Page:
Thursday, April 18, 2013

A Miter Box Makes Me Happy

One item that has been languishing on my Undersized Urbanite To-Do List is trim for the interior doors.  My house has only two doors to frame, which makes four sides to trim, which equals 12 pieces of wood to cut.  Since I teach middle school math and have taught the use of a protractor to hundreds of children, I figured I could eyeball 45 degrees pretty closely by hand.  Turns out, 43or 48.5degrees makes a huge difference when trying to match up pieces of teeny tiny wood.  So, I invested in a miter box.  This little doohickey makes cutting angles a snap.  Now, I just need to learn how to apply wood glue so that it doesn't turn into a complete gloppy mess.  For now, I will turn the glue side inwards, but it should be something I can master.

As for the hanging flashlights that have been placeholders for the awesome lighting fixtures, I am avoiding that task as well.  The mini light bulbs that I ordered stated their size as 2mm, which would have fit inside the holes in my glass beads, but when they arrived they came enclosed in a plastic casing that was wider than 2mm.  I tried filing down the plastic, but I ruined one bulb.  So, I need to sand the glass bead openings wider.  And, of course, one bead broke in the process.  My coping technique for frustration is to avoid the source of frustration.  So, the lights are in danger of not being completed on time unless I start to put things into hyperoverdrive.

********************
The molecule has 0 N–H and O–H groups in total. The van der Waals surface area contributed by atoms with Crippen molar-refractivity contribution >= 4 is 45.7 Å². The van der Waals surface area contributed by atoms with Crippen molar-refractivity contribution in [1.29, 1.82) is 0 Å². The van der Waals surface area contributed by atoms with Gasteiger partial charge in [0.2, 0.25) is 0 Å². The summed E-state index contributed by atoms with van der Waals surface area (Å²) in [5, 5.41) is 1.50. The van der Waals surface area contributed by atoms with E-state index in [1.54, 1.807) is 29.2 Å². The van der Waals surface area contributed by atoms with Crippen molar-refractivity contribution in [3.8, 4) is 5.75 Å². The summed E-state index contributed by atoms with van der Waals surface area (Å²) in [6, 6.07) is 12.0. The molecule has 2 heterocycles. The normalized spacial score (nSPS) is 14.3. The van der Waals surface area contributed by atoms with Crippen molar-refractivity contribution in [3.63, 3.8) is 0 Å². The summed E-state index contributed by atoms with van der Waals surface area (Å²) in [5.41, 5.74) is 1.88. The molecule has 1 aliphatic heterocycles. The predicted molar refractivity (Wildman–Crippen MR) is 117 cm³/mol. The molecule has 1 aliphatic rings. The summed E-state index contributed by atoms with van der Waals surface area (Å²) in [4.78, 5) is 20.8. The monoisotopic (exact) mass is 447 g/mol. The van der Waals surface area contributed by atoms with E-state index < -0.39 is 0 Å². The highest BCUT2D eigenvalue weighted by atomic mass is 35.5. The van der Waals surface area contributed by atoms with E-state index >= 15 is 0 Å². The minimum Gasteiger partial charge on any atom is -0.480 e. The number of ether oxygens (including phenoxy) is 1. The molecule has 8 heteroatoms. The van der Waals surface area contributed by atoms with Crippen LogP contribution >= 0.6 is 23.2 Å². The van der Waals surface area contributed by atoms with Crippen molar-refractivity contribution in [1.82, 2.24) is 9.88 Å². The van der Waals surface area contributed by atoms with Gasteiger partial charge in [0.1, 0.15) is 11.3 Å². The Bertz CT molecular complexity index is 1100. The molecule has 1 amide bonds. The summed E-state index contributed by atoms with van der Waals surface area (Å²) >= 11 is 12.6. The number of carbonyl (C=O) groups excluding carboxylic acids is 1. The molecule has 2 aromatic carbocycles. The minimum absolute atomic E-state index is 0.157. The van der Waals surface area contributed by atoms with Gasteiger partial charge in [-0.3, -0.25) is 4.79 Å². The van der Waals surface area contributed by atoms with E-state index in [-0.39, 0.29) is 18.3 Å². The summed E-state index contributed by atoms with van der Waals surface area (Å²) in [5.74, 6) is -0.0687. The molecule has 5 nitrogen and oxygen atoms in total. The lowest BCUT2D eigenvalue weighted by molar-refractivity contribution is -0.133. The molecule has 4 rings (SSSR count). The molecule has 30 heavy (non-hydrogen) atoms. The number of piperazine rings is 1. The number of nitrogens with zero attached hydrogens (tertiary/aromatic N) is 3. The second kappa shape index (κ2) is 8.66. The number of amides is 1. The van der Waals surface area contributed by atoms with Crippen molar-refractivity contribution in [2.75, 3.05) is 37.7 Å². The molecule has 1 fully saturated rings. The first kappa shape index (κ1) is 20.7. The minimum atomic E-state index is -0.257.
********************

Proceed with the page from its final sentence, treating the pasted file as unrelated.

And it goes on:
I have these grandiose ideas in my head that I will become the preeminent dollhouse modern lighting purveyor, or that I will create heirloom quality mini furniture, or become an artisan creator of little, stylish rugs.  Then, the process becomes hard.  And the end product turns out poorly.  My dream of quitting my day job, with flair á la the flight attendant who told the passengers off and then left via the emergency inflatable slide, are being pushed further and further off into the future.  My aim of creating masterpieces in my home, and then travelling to miniature events in exotic locales will need to wait until I learn how to assembly line quality pieces.  But at least I'm learning the true value of craftmanship.  So, expect my prices to be unreasonable.


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